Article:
Market Brief: Monday, July 19, 2010

Our Psychology Composite moved to our top rating (P1) right at the bottom of the weakness two weeks ago. After a strong one-week and the volatile last week, we’ve now moved back to a more normal P2 reading. That is not negative at all, since P1’s require all systems to be in gear at the same time, and that doesn’t happen too often. We’re guessing that we have a few more weeks of basing out here. So while many others are trying to paint a gloomy stock market topping formation, I am painting it as simply a consolidation that I believe will start to lift off in the next few weeks.

Several of our indicators are showing that this stock market is not at a big risk. At the end of the day, valuation is the most important parameter guaranteeing the risk/reward. With the increased earnings, the lower stock market prices, the reduced inflation outlook, lower bond yields, our valuation composite is now showing the S&P 500 to be 34% under-valued.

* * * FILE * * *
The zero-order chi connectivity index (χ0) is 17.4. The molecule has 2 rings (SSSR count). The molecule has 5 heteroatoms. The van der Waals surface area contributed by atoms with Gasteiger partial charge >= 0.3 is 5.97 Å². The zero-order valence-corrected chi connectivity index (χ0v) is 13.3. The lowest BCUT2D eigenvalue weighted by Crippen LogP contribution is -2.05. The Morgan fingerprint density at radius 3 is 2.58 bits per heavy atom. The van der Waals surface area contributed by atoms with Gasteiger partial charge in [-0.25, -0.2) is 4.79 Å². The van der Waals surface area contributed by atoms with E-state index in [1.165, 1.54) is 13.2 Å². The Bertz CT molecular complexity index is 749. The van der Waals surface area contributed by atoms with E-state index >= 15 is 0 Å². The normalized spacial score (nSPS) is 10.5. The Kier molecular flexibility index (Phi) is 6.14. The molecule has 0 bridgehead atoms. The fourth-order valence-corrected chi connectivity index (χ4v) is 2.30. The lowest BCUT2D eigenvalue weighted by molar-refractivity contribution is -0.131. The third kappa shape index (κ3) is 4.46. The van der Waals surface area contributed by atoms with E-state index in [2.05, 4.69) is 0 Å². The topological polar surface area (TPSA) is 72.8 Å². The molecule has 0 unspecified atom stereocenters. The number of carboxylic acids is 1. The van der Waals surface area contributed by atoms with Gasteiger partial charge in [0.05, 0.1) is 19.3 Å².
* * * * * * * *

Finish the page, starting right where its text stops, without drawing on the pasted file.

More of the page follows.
Economically, the Fed is bluffing the banks. Their bond purchases are paying them less (the yield curve is flattening and bond rates remain low) as their reserves are moving up. So the banks are seeing flat revenue growth and will finally have to get out and line up somebody to lend money to if they want to grow. This should be in time for the Christmas shopping season.

Technically, the S&P Mid-Cap Index, whose long-term pattern is tracing out a reverse head-and-shoulders pattern, shows promise.  If the pattern is fully executed with an upside break-out above the 840-850 zone in the next 18 months (now it is at 726), it will indicate a major new bull market for the public investor that would end the catharsis that started as long ago as 1996.

I have big hopes that we are shaping up for the answer we all want: higher stock prices and less volatility. It still looks very promising.

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Don Hays